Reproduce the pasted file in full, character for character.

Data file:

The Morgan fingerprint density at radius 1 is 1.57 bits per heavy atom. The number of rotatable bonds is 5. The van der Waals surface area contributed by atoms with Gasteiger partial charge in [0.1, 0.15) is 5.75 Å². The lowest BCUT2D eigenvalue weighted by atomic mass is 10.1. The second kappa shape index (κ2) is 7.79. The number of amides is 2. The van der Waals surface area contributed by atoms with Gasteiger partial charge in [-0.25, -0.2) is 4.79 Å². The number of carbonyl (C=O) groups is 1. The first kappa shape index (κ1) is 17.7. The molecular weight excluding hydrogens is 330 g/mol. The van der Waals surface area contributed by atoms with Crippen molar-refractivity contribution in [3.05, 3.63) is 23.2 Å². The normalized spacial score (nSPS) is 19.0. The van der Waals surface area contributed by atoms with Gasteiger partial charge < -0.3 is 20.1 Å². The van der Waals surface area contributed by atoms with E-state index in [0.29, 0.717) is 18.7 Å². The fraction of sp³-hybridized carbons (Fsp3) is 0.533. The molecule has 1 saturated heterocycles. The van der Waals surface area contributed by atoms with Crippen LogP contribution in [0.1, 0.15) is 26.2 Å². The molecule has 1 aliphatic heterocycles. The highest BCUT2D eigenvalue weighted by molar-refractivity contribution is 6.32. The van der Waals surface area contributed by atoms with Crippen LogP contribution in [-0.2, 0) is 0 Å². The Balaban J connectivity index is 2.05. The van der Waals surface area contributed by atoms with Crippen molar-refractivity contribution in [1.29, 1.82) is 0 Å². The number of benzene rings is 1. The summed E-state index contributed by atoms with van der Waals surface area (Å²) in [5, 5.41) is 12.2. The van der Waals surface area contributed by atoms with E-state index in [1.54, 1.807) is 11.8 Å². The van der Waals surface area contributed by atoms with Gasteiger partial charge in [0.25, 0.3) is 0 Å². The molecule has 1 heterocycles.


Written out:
The Morgan fingerprint density at radius 1 is 1.57 bits per heavy atom. The number of rotatable bonds is 5. The van der Waals surface area contributed by atoms with Gasteiger partial charge in [0.1, 0.15) is 5.75 Å². The lowest BCUT2D eigenvalue weighted by atomic mass is 10.1. The second kappa shape index (κ2) is 7.79. The number of amides is 2. The van der Waals surface area contributed by atoms with Gasteiger partial charge in [-0.25, -0.2) is 4.79 Å². The number of carbonyl (C=O) groups is 1. The first kappa shape index (κ1) is 17.7. The molecular weight excluding hydrogens is 330 g/mol. The van der Waals surface area contributed by atoms with Crippen molar-refractivity contribution in [3.05, 3.63) is 23.2 Å². The normalized spacial score (nSPS) is 19.0. The van der Waals surface area contributed by atoms with Gasteiger partial charge < -0.3 is 20.1 Å². The van der Waals surface area contributed by atoms with E-state index in [0.29, 0.717) is 18.7 Å². The fraction of sp³-hybridized carbons (Fsp3) is 0.533. The molecule has 1 saturated heterocycles. The van der Waals surface area contributed by atoms with Crippen LogP contribution in [0.1, 0.15) is 26.2 Å². The molecule has 1 aliphatic heterocycles. The highest BCUT2D eigenvalue weighted by molar-refractivity contribution is 6.32. The van der Waals surface area contributed by atoms with Crippen LogP contribution in [-0.2, 0) is 0 Å². The Balaban J connectivity index is 2.05. The van der Waals surface area contributed by atoms with Crippen molar-refractivity contribution in [1.29, 1.82) is 0 Å². The number of benzene rings is 1. The summed E-state index contributed by atoms with van der Waals surface area (Å²) in [5, 5.41) is 12.2. The van der Waals surface area contributed by atoms with E-state index in [1.54, 1.807) is 11.8 Å². The van der Waals surface area contributed by atoms with Gasteiger partial charge in [0.25, 0.3) is 0 Å². The molecule has 1 heterocycles.